When nothing makes sense and I am not quite sure what my purpose on this crazy planet is, thank the heavens I have a partner, who likes me just the way I am.
We spent the weekend in Moab and every single night Big Daddy agreed participate in our nightly movie rental. It was awesome and watching movies was exactly what we (I) needed to do to end the day.
This morning began with Dave showing Kyle the ropes at Slickrock Bike Trail, and they both rocked it. Way to go! It was so cool seeing the confidence and pure joy in Kyle’s eyes as he described how, “Mom, I would stop and walk it the angle was steeper than 45 degrees.” Our hikes at Arches National Park later today were delightful, and so what if I nearly blew a major blood vessel watching Dave climb up the super scary cliff. He made it! Oh thank God he did!
See, here is why Dave rocks my world. It was Friday early afternoon of our frist day here. We got a late start and Dave was less than thrilled. I had already freaked out because I left my phone at the condo, and insisted Dave go back. Then we both bit our tongues and we compromised. We drove back to the condo and decided to wait until nighttime to run my errand. We made it to the Monitor and Merrimac Bike Trail. Dave patiently took all four bikes off the rack and proceeded to put all four wheels on while I made a stop Nature’s Bathroom.
We were on our way and when I saw the deep sand and craggy trail, I was pissed and wanted to go back. Eli was on a new bike and was also freaking out. Then the phone call came. Dave received an important business call in the middle-of-wherever-we-were. “Really? Really” I thought. The kids and I threw our bikes to the ground and climbed a gigantic rock formation. Dave was a tiny speck yet I could still see him talking away. Once off the phone he called out to us. We took our sweet time climbing down and asked if we should just go bak to town. Gently he encouraged us through the cattle gate and said, “If we can just make it up this hill, I promise we can turn back.” We made it through the crazy sand and up the giant hill. Then more encouragement came. “Let’s go a little farther. You want me to show you how to change your gears?” He gently asked.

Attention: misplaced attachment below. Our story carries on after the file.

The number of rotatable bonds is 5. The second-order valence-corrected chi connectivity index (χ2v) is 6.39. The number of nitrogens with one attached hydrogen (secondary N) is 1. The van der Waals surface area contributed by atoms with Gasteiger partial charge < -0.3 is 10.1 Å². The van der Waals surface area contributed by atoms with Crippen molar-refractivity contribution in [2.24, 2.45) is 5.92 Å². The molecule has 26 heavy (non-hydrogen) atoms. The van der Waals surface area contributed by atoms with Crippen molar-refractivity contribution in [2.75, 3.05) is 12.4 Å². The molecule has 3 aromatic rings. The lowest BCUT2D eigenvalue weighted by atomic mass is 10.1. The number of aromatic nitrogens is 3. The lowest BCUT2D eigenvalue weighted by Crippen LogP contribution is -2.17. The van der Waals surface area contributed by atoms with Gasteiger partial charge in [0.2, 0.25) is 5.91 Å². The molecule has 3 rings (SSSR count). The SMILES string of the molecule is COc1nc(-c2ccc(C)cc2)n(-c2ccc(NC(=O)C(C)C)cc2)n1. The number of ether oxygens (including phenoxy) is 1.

“Nope! No I don’t” I stiffly responded.
He stayed, always quietly by my side. Honestly, I do not know any other person who would have so kindly listened to me (and Easy E, for that matter) scream-shriek-bitch-whine for the first 75% of our long mountain bike ride (not super long, really) through that thick, thick sand (very true), and treacherous uphill-biking conditions (not really, but I did do a lot of strenuous uphill accompanied by a fair amount of huffing and puffing). As we were approximately fifty-seven percent complete I felt myself relax and started to unwind enough so that I could breathe. Eli had also let go of his new-bike anxiety and was seriously feeling the thrill of biking all the way. “Mom, this isn’t so bad. It is actually really fun now that I am more comfortable with my new bike.” Go figure. Frankly, so was I. Dave never tried to out do me. He never tried to compete or tell me what an awesome mountain biker he is (he actually is a spectacular technical mountain biker). Instead he patiently let my complaints wash over him as he road by me side, which he did the entire way. I think most people would have unfriended me or at least punched me in the mouth by then. Dave didn’t. He knew I was scared and he understood I was out of my comfort zone. He listened when I said, “I am really slow to get things like this,” and he pushed only as hard as I could handle. Somewhere in there, after we chowed down on some turkey jerky and granola bars, and while at this giant amphitheater in the middle-of-nowhere, he came over, grabbed me tight, looked into my eyes, and gave me a big squeeze. Then he proceeded to tell me how cute he thought I looked in my biking outfit. As we stood there, at a time when there was ample opportunity to give me a firm scolding, he never ever mentioned my bitching.
We encouraged the boys ofd of their high climbing perches, got on our bikes and headed back. Aside from the super-sized fear I had believing it was possible that Eli could fall to his death on this crazy steep drop-off section, the ride back was a much happier, more confident journey.
When we were close to the end, and at a super cool downhill part, I urged Dave to go ahead. He hesitated. I insisted, he went for it and once down, he waited again. Dave, when I needed you most, you were there, no strings, no requirements, no jusdgements, you just stood by my side. Thank You!
I love you! I needed that ride! I needed this weekend.